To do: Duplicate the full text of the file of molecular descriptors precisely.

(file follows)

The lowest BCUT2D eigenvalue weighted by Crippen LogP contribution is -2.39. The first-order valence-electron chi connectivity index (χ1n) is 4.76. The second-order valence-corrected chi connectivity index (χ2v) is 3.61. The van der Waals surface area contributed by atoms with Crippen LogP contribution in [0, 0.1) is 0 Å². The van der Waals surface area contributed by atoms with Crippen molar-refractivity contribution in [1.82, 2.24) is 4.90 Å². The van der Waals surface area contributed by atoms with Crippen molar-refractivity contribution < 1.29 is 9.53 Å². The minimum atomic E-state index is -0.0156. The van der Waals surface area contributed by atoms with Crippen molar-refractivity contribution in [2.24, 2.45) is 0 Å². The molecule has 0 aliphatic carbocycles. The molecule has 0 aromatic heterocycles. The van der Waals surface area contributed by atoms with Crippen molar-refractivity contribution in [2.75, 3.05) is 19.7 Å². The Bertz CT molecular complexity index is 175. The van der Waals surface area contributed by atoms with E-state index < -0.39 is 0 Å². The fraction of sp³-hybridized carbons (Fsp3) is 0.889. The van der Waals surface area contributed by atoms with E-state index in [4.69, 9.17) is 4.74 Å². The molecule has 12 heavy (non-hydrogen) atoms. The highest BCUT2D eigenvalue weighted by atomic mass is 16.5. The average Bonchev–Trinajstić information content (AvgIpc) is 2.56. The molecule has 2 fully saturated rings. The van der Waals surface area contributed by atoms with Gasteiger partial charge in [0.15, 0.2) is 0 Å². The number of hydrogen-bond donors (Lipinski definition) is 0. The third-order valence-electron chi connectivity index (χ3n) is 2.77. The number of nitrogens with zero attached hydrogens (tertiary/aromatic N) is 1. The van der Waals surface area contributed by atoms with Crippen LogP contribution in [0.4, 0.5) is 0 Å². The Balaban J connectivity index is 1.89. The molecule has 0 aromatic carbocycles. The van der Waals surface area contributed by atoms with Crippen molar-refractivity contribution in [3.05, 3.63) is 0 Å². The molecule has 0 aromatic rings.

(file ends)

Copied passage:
The lowest BCUT2D eigenvalue weighted by Crippen LogP contribution is -2.39. The first-order valence-electron chi connectivity index (χ1n) is 4.76. The second-order valence-corrected chi connectivity index (χ2v) is 3.61. The van der Waals surface area contributed by atoms with Crippen LogP contribution in [0, 0.1) is 0 Å². The van der Waals surface area contributed by atoms with Crippen molar-refractivity contribution in [1.82, 2.24) is 4.90 Å². The van der Waals surface area contributed by atoms with Crippen molar-refractivity contribution < 1.29 is 9.53 Å². The minimum atomic E-state index is -0.0156. The van der Waals surface area contributed by atoms with Crippen molar-refractivity contribution in [2.24, 2.45) is 0 Å². The molecule has 0 aliphatic carbocycles. The molecule has 0 aromatic heterocycles. The van der Waals surface area contributed by atoms with Crippen molar-refractivity contribution in [2.75, 3.05) is 19.7 Å². The Bertz CT molecular complexity index is 175. The van der Waals surface area contributed by atoms with E-state index < -0.39 is 0 Å². The fraction of sp³-hybridized carbons (Fsp3) is 0.889. The van der Waals surface area contributed by atoms with E-state index in [4.69, 9.17) is 4.74 Å². The molecule has 12 heavy (non-hydrogen) atoms. The highest BCUT2D eigenvalue weighted by atomic mass is 16.5. The average Bonchev–Trinajstić information content (AvgIpc) is 2.56. The molecule has 2 fully saturated rings. The van der Waals surface area contributed by atoms with Gasteiger partial charge in [0.15, 0.2) is 0 Å². The number of hydrogen-bond donors (Lipinski definition) is 0. The third-order valence-electron chi connectivity index (χ3n) is 2.77. The number of nitrogens with zero attached hydrogens (tertiary/aromatic N) is 1. The van der Waals surface area contributed by atoms with Crippen LogP contribution in [0.4, 0.5) is 0 Å². The Balaban J connectivity index is 1.89. The molecule has 0 aromatic carbocycles. The van der Waals surface area contributed by atoms with Crippen molar-refractivity contribution in [3.05, 3.63) is 0 Å². The molecule has 0 aromatic rings.